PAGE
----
This means you can maintain a constant, uninterrupted watch below the surface. The most important aspect of choosing a snorkel is that the mouth piece must feel completely comfortable and breathing must be as free as possible. The length and material of the tube can be dependant on conditions. For example; a diver on the surface with choppy seas may choose to have a longer tube with a splash guard to prevent water entering, or a diver diving in kelp or weed may choose a tube with flexible material so it does not become entangled.
Fins are designed to increase the thrust of the legs when swimming, enabling a diver to swim comfortably using the legs only. It is totally up to the individual what design, length and material these fins are and there are many to choose from. When choosing fins, it it important that the shoe fits as well as possible without being too tight or loose. If too tight they can cause leg cramp, and if too loose the can easily be ripped off in heavy surf. Some Free Divers even choose to dive with scuba diving fins as they provide more power.
Depending on the conditions in which you are Free Diving, you may decide that the water is too cold to enter without any means of insulation. A wetsuit is used to enable a diver to remain in colder waters with a reasonable degree of comfort and for longer periods of time far in excess of anything that is possible in normal swimming gear. The majority of wetsuits are manufactured from neoprene which, as well as trapping a insulating layer of water, also provides reasonable protection against things like jelly fish, barnacles and sharp rocks. In choosing a wetsuit, the main consideration is comfort; It must fit as well as possible without being too tight. The thickness of the wetsuit should be chosen to suit yourself and the water temperature.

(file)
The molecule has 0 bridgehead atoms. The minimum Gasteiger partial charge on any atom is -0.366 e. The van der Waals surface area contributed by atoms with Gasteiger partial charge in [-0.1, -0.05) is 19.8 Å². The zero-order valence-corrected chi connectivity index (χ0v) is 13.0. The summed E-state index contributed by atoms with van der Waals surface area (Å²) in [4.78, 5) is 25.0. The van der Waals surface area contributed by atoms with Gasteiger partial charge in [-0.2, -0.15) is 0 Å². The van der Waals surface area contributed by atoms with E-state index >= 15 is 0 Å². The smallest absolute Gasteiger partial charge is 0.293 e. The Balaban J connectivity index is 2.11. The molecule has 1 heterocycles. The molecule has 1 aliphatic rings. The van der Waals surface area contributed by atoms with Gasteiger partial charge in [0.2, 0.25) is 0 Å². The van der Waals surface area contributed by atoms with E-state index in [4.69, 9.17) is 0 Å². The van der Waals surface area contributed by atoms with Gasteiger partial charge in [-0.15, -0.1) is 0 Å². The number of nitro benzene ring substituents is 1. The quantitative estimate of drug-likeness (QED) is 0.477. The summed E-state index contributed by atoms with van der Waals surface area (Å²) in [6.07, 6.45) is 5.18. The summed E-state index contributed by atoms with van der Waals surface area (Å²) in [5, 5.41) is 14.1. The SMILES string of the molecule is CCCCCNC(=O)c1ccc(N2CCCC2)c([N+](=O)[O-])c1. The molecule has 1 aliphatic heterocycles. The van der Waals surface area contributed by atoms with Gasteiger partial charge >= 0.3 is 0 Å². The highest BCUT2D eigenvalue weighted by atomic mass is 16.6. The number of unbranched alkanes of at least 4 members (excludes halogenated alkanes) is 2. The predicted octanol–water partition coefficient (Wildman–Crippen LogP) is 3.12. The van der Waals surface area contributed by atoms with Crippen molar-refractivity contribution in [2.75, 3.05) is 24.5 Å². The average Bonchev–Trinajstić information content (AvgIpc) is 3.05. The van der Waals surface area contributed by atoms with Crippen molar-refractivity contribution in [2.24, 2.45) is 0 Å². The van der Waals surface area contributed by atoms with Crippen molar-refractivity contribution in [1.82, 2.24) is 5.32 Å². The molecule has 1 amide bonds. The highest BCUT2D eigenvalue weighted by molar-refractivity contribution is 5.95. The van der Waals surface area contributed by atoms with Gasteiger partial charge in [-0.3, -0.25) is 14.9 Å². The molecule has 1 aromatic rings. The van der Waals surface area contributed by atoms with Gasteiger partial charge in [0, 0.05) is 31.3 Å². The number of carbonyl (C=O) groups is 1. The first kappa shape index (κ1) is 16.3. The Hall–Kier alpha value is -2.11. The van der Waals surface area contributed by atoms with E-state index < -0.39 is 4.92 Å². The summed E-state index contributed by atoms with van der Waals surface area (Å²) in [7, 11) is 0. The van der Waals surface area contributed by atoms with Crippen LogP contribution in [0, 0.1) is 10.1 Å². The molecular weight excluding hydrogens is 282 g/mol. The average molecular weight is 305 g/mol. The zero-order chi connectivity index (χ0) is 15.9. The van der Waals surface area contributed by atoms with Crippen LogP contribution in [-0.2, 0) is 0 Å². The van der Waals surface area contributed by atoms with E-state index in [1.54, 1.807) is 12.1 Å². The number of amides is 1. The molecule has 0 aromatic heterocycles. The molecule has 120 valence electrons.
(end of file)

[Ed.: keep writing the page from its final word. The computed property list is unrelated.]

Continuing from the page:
Neoprene is a buoyant material, therefore if you are planning to dive wearing one you will need to consider wearing a weight belt. A weight belt is used to counteract the buoyancy of a wetsuit. It is important with choosing weights that you are neither over or under-weighted. You must, however, be positively buoyant, i.e. if you lay on the surface with a weight belt on and completely exhale the air in your lungs you should continue to float. A rough guide when choosing how many weights you need is one kilogram of weight to every ten kilograms of your body weight.
When Free Diving, many divers choose to carry a knife with them. It is far from uncommon to be entangled in fishing line or net, which would be fatal if you had no means of freeing yourself before the urge to breathe kicked in. Be sure to choose a knife with a fine cutting edge, and always wear your knife in the same position to avoid fumbling for it in an emergency.
It is helpful to choose a knife with a quick release system and secure storage – it is not uncommon to loose a knife while diving.
Preparing to Dive
Now that I have covered equipment, it is time to talk about preparation before diving; by this, I mean preparation on the surface. The length of time you spend underwater is governed directly by the manner in which you prepare yourself for the dive. This topic will be covered in the following blog.